household cleaner. Thousands to millions of “live” spores
will remain on wooden beams and wall studs, etc., even after
they are completely dried out. These spores are dormant but
ready to begin growing into colonies again as soon as the
humidity gets high enough for long enough on the surface.
Therefore, you may choose to sanitize the surface or seal the surface
with a mold retarding paint or coating.
- Sanitize the area using commercially available
sanitizers for mold and mildew such as Tilex™ or Behr™ "Mold and Mildew Cleaner"
or a mixture of bleach in water (one cup of bleach per
gallon of water is adequate). CAUTION: Do not use any
other cleaning product containing ammonia - ammonia may
produce harmful gases when mixed with bleach cleaners.
Bleach is also known as sodium hypo chlorite. Remember to protect your
hands, lungs and eyes. Keep plenty of fresh air circulating
in the room. Keep windows open; put a fan in a window
blowing toward the outside. Take frequent fresh air breaks. Follow the safety guidelines of the
- Apply the sanitizers as directed, gently and completely
moistening the mold with the sanitizing applicator. Gently
mist and wipe so mold spores and particles do not escape
into the air. Example: Moisten a paper towel with sanitizer
and press it onto the visible mold growth – then wet the
towel with a gentle mist spray or sponged on sanitizer.
Allow the area to stay wet with sanitizer for at least ten
to fifteen minutes.
- Apply sanitizer two or three times to assure the
- Let the area air dry – do not blow dry! If the wood was
wet for a long time, you must let the wood completely dry
out – otherwise remnant mold spores may begin to grow again
if the area is sealed too soon.
- If the mold was growing on a moist, porous material
which is still moist under the surface, the sanitizer
cleaning will not likely have penetrated deep enough to kill
all the hidden "root-like" parts of the mold colony called
The mold will continue to grow back until the material is
completely dried out or replaced.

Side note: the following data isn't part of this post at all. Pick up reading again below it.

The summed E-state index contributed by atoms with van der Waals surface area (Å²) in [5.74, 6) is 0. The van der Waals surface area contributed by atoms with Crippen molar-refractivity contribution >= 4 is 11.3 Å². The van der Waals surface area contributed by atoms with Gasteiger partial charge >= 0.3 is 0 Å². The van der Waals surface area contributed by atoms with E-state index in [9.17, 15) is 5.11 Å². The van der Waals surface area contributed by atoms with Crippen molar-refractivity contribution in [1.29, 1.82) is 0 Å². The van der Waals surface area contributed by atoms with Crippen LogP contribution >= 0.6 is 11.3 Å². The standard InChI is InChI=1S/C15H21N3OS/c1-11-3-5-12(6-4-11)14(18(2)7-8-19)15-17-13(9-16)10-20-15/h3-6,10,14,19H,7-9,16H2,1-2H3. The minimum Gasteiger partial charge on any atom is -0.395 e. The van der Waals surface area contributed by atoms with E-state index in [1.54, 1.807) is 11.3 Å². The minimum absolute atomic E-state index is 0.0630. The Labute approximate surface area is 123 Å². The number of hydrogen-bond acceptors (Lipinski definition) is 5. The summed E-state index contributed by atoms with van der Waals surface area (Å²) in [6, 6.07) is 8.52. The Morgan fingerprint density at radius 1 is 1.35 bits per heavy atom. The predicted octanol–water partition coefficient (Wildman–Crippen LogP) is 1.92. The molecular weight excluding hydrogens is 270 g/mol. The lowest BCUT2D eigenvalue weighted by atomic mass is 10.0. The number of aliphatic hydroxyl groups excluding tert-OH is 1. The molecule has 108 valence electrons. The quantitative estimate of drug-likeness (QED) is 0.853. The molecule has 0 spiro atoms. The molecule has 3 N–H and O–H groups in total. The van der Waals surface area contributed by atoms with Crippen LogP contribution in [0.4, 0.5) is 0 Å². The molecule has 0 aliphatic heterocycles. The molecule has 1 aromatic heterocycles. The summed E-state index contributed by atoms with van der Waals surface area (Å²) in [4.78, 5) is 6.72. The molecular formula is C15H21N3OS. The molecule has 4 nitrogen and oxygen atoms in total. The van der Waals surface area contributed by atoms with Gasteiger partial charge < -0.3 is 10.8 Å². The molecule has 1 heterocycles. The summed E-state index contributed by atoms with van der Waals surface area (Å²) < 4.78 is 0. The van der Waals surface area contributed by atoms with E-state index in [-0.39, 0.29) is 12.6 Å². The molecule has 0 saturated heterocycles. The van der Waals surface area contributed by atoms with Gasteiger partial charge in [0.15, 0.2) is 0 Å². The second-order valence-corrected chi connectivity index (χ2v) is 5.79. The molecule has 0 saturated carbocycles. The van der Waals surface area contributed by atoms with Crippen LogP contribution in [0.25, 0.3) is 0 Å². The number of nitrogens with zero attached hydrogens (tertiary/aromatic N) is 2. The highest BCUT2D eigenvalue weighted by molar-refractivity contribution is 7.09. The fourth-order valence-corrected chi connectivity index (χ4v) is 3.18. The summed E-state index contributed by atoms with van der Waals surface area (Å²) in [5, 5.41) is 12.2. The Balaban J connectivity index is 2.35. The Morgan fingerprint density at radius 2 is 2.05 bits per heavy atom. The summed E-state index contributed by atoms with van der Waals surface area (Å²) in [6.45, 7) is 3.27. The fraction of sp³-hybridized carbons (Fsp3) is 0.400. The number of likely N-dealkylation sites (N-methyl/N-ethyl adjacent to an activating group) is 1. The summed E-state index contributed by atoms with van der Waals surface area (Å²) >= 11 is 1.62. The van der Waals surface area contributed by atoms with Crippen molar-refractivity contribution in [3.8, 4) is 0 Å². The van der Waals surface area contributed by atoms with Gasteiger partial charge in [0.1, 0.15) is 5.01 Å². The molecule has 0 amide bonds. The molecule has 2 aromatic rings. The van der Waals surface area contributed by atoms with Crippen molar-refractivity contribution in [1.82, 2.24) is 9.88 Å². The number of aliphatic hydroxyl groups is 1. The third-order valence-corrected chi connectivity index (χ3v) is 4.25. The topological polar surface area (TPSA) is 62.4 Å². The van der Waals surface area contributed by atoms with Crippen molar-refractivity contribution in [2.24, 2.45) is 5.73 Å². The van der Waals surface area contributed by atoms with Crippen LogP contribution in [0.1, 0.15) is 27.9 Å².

- Place the paper towels, clothes, sponges, etc. into a
plastic bag and seal it before you leave the clean up area
and then discard in the trash.
Water Leak Search:
- HIDDEN MOLD / HIDDEN LEAK – Large quantities of mold can
grow behind wallpaper, in damp walls, ceilings, under rugs
and linoleum, or in wet insulation due to a hidden leaky
pipe, gutter, roof flashing, etc.
- The Building Detective GuideTM is designed to
help you find the source of the water leak, drip or
condensation, which may be causing the mold to grow in this
- Once you find a source of mold you may have to remove
some building materials to get at the source of the leak.
CAUTION - (see Removing Moldy Materials below).
Repair - Removing Moldy Pieces and Drying Out:
- Before you start to remove moldy materials make your
overall repair plan (see Make a Repair Plan and Health and
- If the mold is on wood paneling, wallpaper, wallboard,
carpeting or some other porous material you should discard
it. You (or your contractor) must isolate the area with
plastic tenting, prior to removing and bagging or wrapping
the affected material to prevent the spread of spores into
the air in the rest of the room (see Health and Safety
- Don’t remove any moldy materials from a room unless they
are bagged in plastic or wrapped in plastic and taped shut
(i.e., a rug).
- If you must remove the materials, use the same safety
procedures for protecting your eyes, lungs and skin as you
did while sanitizing (see Safety Dress above).
- Sanitize again – once you have removed moldy wallboard,
wall paneling, ceiling tiles or wallpaper, etc. you must
re-sanitize and let the area air dry - do not use blowers.
- Now repair the leak or the cause of condensation.
Post Repair Cleaning:
- Use a vacuum with a HEPA (High Efficiency Particulate
Air) filter to clean up the immediate repair area and the
protective plastic before you remove the plastic. If you do
not have use of a HEPA vacuum for cleaning then wipe down
the plastic with the sanitizer and fold it up while it is
still wet, place in a plastic garbage bag and discard.
- Use a HEPA vacuum to clean all the surfaces in the room
in which the repair occurred.
Re-Test After Cleaning and Repair:
After you have completed your sanitization, cleaning, repair and final HEPA
vacuum of all the room(s) surfaces on which mold spores may have settled prior
to and during clean up, you may want to re-test the air to confirm a reduction
in the spore count.